Free Crisis Counseling Helps Residents During Disaster Recovery

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Release date: 
April 10, 2008
Release Number: 

BLOOMINGTON, Ill. -- Free crisis counseling is available to Iroquois and Livingston County residents who suffer from stress, anxiety or depression due to the severe storms and flooding earlier this year.

Individuals and families from both counties who need help should call the Institute for Human Resources at (815) 844-6109 for a confidential appointment.

The Federal Emergency Management Agency (FEMA) provided a $33,802 grant to the state to help meet the emotional needs of disaster-affected residents. Registration for disaster assistance is not required to benefit from this program.

Stress can surface in many forms and it often appears weeks or months after the traumatic event, mental health experts say. Common reactions to a disaster may include anger, fatigue, loss of appetite, sleeplessness, nightmares, depression, inability to concentrate, hyperactivity and/or increased alcohol or drug use.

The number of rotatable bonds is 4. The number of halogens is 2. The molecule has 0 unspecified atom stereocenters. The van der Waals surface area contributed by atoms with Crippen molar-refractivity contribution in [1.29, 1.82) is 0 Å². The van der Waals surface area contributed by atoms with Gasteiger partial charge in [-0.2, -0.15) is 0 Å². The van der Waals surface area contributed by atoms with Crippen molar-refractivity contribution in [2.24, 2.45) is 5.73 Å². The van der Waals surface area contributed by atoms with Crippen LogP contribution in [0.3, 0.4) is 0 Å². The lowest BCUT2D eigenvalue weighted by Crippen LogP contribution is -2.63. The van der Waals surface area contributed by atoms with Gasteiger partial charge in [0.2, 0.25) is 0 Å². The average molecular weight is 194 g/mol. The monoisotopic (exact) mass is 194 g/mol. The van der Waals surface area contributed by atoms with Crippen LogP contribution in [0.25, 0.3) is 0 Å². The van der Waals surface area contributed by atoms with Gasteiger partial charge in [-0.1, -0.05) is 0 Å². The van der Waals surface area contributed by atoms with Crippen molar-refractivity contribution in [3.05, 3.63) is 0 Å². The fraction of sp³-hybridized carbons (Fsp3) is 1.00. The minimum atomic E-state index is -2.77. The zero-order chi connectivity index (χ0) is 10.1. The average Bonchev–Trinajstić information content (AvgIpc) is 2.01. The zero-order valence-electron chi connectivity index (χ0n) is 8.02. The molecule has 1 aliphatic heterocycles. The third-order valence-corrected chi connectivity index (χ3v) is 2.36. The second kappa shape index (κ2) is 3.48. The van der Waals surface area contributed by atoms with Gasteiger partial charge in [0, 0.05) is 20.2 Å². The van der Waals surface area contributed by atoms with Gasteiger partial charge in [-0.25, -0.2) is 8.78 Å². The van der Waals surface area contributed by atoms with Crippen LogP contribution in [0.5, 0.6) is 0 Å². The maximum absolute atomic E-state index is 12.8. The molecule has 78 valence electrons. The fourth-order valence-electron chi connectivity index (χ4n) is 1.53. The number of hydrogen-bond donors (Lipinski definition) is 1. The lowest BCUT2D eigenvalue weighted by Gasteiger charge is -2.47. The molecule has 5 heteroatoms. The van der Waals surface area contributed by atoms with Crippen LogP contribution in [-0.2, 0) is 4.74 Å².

People of all ages may exhibit these symptoms, but children and older adults are of special concern in the aftermath of disasters. Children especially can be vulnerable to disaster-related stress effects from interruption of daily routines and loss of the stability the home environment provides. Even second-hand exposure to the disaster through extensive media coverage can take an emotional toll on residents.

Mental health experts suggest a number of ways to relieve the symptoms of emotional distress:

  • Talk about your feelings with family, friends and neighbors. Friends and family are good medicine, and sharing common experiences helps people overcome anxiety and feelings of helplessness.
  • Get back into daily routines as soon as you can and try to maintain a healthy diet and get plenty of sleep.
  • Get some physical exercise every day.
  • Children are particularly vulnerable and may exhibit symptoms including excessive fear of the dark, crying, fear of being alone and constant worry. Reassure children that they are safe. Encourage them to talk about their fears; emphasize that they are not responsible for what happened; hold and hug them frequently.

If you or someone you know are suffering from disaster-related stress, take advantage of this free program.

FEMA coordinates the Federal government?s role in preparing for, preventing, mitigating the effects of, responding to, and recovering from all domestic disasters, whether natural or man-made, including acts of terrorism.

Last Updated: 
July 16, 2012 - 18:46
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